1. LLC's Formed After August 1, 2015: If your LLC was formed after August 1, 2015, no immediate action is probably needed, as your LLC is already governed by the new act. However, we recommend a regular compliance review of your Operating Agreement (or LLC Agreement) to ensure that you are taking full advantage of the various tax and governance options for your LLC under 322C. If you do not have a written operating agreement and/or member control agreement, the various oral/verbal agreements that you have between the owners of your company could be considered part of the operating agreement for your company, leading to headaches if owner relationships sour. 322C also increases creditor rights to interfere in the affairs of the company through a charging order, absent clear provisions in the operating agreement restricting those rights. The above challenges and many others can be addressed by a properly drafted written operating agreement. We recommend that any LLC without a written operating agreement have one drafted to take full advantage of the benefits of the new act and address the unique needs of the company and its owners.

    2. Pre-August 1, 2015: If your LLC was formed before August 1, 2015, we recommend a compliance audit of your existing Operating Agreement, Member Control Agreement, and Buy-Sell Agreement, if any, to ensure that each of the documents fully complies with all aspects of the new LLC Act. Again, the new act includes increased charging order rights for creditors that many companies' operating agreements do not address. If you have no operating agreement, member control agreement, and/or LLC Agreement, this is also the perfect time to have one drafted, and take advantage of the many structuring, governance, and tax advantages available under the new LLC act and a properly created operating agreement. If you are unsure if your LLC is governed by the new act (322C) you can find that information by going to and searching for your business name. Your business page will list the governing statute (322B, the old LLC act, or 322C, the new LLC Act). Virtus Law, PLLC offers many different options for LLC Compliance Reviews and Operating Agreement updates, including both standard and custom options. If you do nothing or your documents are wrong, you risk exposing yourself to personal liability, creditors could take control of your membership interests, or your partners and you may become business partners with new parties. Finally, without proper documentation, your partners could act outside of their authority and bind the company to agreements that were not intended.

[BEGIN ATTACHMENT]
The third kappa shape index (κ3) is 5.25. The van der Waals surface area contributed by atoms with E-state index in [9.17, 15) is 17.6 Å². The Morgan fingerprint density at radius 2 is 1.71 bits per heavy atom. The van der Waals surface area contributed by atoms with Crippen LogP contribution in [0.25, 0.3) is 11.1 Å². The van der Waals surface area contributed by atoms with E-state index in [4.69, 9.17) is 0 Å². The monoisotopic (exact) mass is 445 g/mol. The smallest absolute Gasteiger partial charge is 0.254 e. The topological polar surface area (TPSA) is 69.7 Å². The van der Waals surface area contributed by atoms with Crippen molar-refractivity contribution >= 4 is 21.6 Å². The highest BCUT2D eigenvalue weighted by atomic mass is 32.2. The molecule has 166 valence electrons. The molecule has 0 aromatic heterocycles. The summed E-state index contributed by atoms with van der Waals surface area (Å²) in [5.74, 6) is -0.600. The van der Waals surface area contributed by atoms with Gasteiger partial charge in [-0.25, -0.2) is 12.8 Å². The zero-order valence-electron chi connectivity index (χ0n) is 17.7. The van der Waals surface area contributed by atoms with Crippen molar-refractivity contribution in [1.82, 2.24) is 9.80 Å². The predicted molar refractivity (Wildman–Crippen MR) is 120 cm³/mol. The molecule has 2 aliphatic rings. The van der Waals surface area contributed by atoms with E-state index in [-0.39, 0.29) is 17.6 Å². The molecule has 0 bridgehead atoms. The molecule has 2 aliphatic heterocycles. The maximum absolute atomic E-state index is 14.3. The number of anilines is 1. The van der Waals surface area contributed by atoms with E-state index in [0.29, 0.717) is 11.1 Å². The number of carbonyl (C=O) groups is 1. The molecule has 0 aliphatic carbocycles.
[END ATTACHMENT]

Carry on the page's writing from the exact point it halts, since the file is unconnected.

Thomas M. Fafinski is the co-founder of Virtus Law PLLC, an 11-attorney firm, which simulates a general counsel’s office for hundreds of privately-held businesses and real estate interests. Fafinski works or leads litigation, business transactions and strategic planning.